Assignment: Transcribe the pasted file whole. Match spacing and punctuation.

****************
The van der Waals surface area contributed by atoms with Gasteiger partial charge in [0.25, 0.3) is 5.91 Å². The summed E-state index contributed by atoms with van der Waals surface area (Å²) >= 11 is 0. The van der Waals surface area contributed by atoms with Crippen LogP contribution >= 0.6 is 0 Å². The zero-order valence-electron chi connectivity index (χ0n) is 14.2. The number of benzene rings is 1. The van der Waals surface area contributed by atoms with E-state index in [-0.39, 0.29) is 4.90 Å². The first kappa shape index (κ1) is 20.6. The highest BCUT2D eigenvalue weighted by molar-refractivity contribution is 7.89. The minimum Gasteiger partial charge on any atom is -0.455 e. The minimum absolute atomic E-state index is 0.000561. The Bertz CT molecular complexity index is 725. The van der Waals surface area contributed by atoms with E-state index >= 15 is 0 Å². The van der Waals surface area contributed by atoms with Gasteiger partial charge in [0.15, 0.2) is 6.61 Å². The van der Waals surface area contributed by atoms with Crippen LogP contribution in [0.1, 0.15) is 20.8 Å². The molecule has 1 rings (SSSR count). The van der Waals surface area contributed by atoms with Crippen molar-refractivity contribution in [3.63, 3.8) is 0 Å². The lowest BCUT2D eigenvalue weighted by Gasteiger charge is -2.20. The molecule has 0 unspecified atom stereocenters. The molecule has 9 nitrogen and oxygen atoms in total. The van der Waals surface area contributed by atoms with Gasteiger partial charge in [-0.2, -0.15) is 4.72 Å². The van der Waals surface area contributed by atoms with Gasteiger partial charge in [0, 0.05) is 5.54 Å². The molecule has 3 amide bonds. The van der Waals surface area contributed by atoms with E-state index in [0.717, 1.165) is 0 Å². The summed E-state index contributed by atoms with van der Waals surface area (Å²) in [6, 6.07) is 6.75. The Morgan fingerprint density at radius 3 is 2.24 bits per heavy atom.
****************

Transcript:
The van der Waals surface area contributed by atoms with Gasteiger partial charge in [0.25, 0.3) is 5.91 Å². The summed E-state index contributed by atoms with van der Waals surface area (Å²) >= 11 is 0. The van der Waals surface area contributed by atoms with Crippen LogP contribution >= 0.6 is 0 Å². The zero-order valence-electron chi connectivity index (χ0n) is 14.2. The number of benzene rings is 1. The van der Waals surface area contributed by atoms with E-state index in [-0.39, 0.29) is 4.90 Å². The first kappa shape index (κ1) is 20.6. The highest BCUT2D eigenvalue weighted by molar-refractivity contribution is 7.89. The minimum Gasteiger partial charge on any atom is -0.455 e. The minimum absolute atomic E-state index is 0.000561. The Bertz CT molecular complexity index is 725. The van der Waals surface area contributed by atoms with E-state index >= 15 is 0 Å². The van der Waals surface area contributed by atoms with Gasteiger partial charge in [0.15, 0.2) is 6.61 Å². The van der Waals surface area contributed by atoms with Crippen LogP contribution in [0.1, 0.15) is 20.8 Å². The molecule has 1 rings (SSSR count). The van der Waals surface area contributed by atoms with Crippen molar-refractivity contribution in [3.63, 3.8) is 0 Å². The lowest BCUT2D eigenvalue weighted by Gasteiger charge is -2.20. The molecule has 0 unspecified atom stereocenters. The molecule has 9 nitrogen and oxygen atoms in total. The van der Waals surface area contributed by atoms with Gasteiger partial charge in [-0.2, -0.15) is 4.72 Å². The van der Waals surface area contributed by atoms with Gasteiger partial charge in [0, 0.05) is 5.54 Å². The molecule has 3 amide bonds. The van der Waals surface area contributed by atoms with E-state index in [0.717, 1.165) is 0 Å². The summed E-state index contributed by atoms with van der Waals surface area (Å²) in [6, 6.07) is 6.75. The Morgan fingerprint density at radius 3 is 2.24 bits per heavy atom.